Results 1 to 2 of 2

Thread: Better Cash Flow Forecasts

  1. #1
    Join Date
    Nov 2009

    Default Better Cash Flow Forecasts

    Cash is the lifeblood of every business and more businesses fail for want of cash than lack of profit. These may be cliches but they are very, very true.

    A key element of controlling cash is to forecast cash flows and requirements. This entails forecasting and tabulating all significant cash inflows relating to sales, new loans, interest received etc. and then analyzing in detail the timing of expected payments relating to suppliers, wages, other expenses, capital expenditure, loan repayments, dividends, tax, interest payments etc. The difference between the cash in- and out-flows within a given period indicates the net cash flow. When this net cash flow is added to or subtracted from opening bank balances, any likely short-term bank funding requirements can be ascertained.

    Typically, a spreadsheet-based plan can be used to compile cashflow forecasts, assess possible funding requirements and explore the likely financial consequences of alternative strategies. Used effectively, this plan can help prevent major planning errors, anticipate problems, identify opportunities to improve cash flow or provide a basis for negotiating short-term funding from a bank.

    When planning to seek external funding, the time horizon covered by the forecasts should be equal to or greater than the period for which the funding is needed. The greater the amount of funding required and the longer the period of exposure for the provider of these funds, the more comprehensive must be the supporting projections and plan.

    For short-term cash planning you should make assumptions on sales, costs, credit, funding etc. to produce monthly cash flow projections for up to a year ahead. Initial assumptions can be readily altered to evaluate alternative scenarios. For example, the plan could be used to explore the extent to which future sales could be increased whilst holding bank borrowings within predetermined limits; to assess the effects on cash flow of varying sales, costs or credit terms; or to determine the likely short-term funding requirements for a business.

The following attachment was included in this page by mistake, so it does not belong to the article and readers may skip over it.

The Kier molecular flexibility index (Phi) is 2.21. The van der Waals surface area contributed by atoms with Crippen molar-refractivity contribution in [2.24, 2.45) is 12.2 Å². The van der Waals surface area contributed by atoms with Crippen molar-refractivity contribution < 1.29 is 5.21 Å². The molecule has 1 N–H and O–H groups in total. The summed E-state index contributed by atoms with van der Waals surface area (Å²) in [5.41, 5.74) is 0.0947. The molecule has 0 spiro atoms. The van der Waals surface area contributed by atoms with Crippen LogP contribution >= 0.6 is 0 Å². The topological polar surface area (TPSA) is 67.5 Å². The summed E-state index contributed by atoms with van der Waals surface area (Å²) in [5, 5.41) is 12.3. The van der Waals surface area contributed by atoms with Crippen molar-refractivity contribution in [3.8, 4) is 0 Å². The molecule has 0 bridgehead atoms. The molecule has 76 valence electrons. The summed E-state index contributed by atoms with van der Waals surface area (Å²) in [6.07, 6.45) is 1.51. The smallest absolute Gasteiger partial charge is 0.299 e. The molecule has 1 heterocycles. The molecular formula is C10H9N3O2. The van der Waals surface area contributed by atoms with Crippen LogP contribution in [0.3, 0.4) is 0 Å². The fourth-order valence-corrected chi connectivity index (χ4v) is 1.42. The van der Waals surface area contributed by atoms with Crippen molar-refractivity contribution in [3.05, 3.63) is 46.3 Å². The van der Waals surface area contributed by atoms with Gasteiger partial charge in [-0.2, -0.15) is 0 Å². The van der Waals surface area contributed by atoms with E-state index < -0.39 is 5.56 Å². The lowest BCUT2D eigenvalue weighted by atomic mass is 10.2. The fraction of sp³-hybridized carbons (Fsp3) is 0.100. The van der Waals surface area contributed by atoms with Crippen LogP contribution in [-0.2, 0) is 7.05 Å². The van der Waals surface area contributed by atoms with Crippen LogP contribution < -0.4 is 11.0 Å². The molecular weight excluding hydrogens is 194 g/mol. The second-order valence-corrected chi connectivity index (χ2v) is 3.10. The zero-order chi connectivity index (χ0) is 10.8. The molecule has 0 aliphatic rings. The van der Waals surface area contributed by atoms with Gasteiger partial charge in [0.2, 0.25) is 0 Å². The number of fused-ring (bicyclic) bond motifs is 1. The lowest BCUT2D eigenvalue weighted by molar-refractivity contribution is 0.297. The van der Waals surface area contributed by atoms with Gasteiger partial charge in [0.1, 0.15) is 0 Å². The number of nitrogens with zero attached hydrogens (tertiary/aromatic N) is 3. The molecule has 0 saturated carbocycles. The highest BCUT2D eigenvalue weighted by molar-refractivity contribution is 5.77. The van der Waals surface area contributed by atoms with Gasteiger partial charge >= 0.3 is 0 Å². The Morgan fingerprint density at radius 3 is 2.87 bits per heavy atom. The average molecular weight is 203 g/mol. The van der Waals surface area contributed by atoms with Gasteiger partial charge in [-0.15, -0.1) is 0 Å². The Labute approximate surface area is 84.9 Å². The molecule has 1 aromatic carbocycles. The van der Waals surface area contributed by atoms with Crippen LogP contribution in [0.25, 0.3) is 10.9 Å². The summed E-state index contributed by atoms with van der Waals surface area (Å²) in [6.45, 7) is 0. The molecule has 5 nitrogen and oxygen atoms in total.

Keywords:businesses ,profit,cliches,key element,controlling cash ,cash flows ,requirements,entails forecasting , tabulating , sales, new loans, interest received , timing , expected payments relating to suppliers, wages, other expenses, capital expenditure, loan repayments, dividends, tax, interest payments , bank balances, bank funding, cashflow forecasts, funding requirements,major planning errors, anticipate problems,external funding, sales, costs, credit, funding

  2. #2
    Join Date
    May 2012


    Having good cash flow will help your business grow fast and in order to do this then you need to start selling and marketing your products.

Tags for this Thread


Posting Permissions

  • You may not post new threads
  • You may not post replies
  • You may not post attachments
  • You may not edit your posts